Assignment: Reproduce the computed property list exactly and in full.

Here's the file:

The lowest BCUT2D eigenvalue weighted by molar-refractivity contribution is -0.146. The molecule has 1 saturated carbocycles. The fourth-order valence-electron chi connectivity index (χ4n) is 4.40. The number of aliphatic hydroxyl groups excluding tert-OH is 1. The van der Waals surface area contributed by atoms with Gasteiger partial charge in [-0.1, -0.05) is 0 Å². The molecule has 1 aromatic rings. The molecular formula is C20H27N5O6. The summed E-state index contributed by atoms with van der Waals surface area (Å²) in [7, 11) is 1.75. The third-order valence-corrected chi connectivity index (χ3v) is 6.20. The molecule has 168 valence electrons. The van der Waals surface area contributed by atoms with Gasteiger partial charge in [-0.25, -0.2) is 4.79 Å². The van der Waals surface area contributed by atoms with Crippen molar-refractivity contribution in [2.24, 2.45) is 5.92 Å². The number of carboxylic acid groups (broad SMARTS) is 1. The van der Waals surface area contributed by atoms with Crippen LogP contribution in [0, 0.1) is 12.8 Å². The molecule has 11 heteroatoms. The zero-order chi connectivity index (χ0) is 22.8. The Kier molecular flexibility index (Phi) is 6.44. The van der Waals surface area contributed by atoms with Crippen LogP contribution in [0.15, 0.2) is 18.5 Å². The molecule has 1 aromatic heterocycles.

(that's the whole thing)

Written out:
The lowest BCUT2D eigenvalue weighted by molar-refractivity contribution is -0.146. The molecule has 1 saturated carbocycles. The fourth-order valence-electron chi connectivity index (χ4n) is 4.40. The number of aliphatic hydroxyl groups excluding tert-OH is 1. The van der Waals surface area contributed by atoms with Gasteiger partial charge in [-0.1, -0.05) is 0 Å². The molecule has 1 aromatic rings. The molecular formula is C20H27N5O6. The summed E-state index contributed by atoms with van der Waals surface area (Å²) in [7, 11) is 1.75. The third-order valence-corrected chi connectivity index (χ3v) is 6.20. The molecule has 168 valence electrons. The van der Waals surface area contributed by atoms with Gasteiger partial charge in [-0.25, -0.2) is 4.79 Å². The van der Waals surface area contributed by atoms with Crippen molar-refractivity contribution in [2.24, 2.45) is 5.92 Å². The number of carboxylic acid groups (broad SMARTS) is 1. The van der Waals surface area contributed by atoms with Crippen LogP contribution in [0, 0.1) is 12.8 Å². The molecule has 11 heteroatoms. The zero-order chi connectivity index (χ0) is 22.8. The Kier molecular flexibility index (Phi) is 6.44. The van der Waals surface area contributed by atoms with Crippen LogP contribution in [0.15, 0.2) is 18.5 Å². The molecule has 1 aromatic heterocycles.